Zayna: We let the data speak to us in the book. We partnered with Idea Couture, an innovation firm that’s based in Canada, the UK, Singapore and California and spent a year researching the signals around the future of aging. Specifically, what are some signs and interesting things emerging? Then we let those 350 or so signals that we tracked tell us the story of the themes, and how they’re clustering together. That data because the driving force of the five chapters in the book. The five big areas, one of which you alluded to earlier — housing and community — and all things around the built and non-built environment of how and where you live, that’s chapter one. The second chapter focuses on healthcare. Earlier you mentioned lifespan, and this book speaks to how the new job of healthcare will not be to keep you alive at all costs and cure disease. Instead, the job of healthcare will be to match your health span to your lifespan. We don’t do that today. And that will have massive implications for the $14 trillion dollar healthcare sector. Then in chapter three, we discuss gerontechnology. So, technology and aging — not just life extension. This chapter provides tools to help you live with agency, and independence, and on your terms. Chapter four is about the economy of aging. So, everything about how you make money, save money, spend money, and pass on a legacy. Pretty much every assumption about that is up for grabs, and there are very few financial products that are ready for this. And then chapter five is all about the identity of aging. So that’s ageism, and to put this into context, think of racism going through its moment. Think of feminism, and sexism. Ageism is the next one that’s going to have a major shift of social constructs. And, COVID just accelerated that. Those were the big themes, and then within each there’s a lot more to unpack.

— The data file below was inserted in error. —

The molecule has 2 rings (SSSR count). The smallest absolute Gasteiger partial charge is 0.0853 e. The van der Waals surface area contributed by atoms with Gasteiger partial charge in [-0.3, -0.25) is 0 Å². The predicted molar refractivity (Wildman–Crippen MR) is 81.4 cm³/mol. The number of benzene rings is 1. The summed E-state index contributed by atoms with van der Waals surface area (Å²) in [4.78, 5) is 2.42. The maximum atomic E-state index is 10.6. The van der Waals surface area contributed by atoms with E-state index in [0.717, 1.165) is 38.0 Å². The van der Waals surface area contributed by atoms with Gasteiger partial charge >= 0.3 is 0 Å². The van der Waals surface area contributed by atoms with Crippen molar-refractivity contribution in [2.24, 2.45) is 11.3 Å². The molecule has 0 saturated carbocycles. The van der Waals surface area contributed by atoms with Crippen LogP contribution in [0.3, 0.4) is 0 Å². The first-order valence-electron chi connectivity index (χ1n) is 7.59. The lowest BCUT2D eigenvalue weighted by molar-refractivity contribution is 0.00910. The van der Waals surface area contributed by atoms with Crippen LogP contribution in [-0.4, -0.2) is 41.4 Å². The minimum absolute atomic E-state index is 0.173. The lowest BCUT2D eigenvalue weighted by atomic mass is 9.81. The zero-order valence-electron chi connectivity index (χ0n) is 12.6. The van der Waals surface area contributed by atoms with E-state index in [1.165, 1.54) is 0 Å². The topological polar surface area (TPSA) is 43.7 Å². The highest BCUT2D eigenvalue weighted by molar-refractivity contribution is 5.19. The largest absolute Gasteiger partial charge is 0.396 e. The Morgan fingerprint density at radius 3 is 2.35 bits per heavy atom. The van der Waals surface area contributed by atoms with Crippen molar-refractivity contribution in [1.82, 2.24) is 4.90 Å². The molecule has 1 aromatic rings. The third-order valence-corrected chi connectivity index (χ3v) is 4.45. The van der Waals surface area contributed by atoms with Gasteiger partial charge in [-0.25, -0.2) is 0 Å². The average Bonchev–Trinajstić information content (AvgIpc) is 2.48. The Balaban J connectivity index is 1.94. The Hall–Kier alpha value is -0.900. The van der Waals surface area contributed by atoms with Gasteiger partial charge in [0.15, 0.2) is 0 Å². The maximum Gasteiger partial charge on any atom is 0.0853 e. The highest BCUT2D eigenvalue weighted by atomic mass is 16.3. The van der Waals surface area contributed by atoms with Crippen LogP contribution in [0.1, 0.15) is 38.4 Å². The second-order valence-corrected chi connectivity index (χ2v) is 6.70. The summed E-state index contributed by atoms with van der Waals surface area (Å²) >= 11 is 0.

Ray: So, redesigning that $14 trillion economy, that sounds insane because that’s going to unbundle everything. And everything potentially has to be redesigned to match your health plan to your actual lifespan. So, it’s interesting, you mentioned that and I love the way you put that. Now, what are the big scary challenges initially in terms of redesigning our healthcare system to match this potential new paradigm?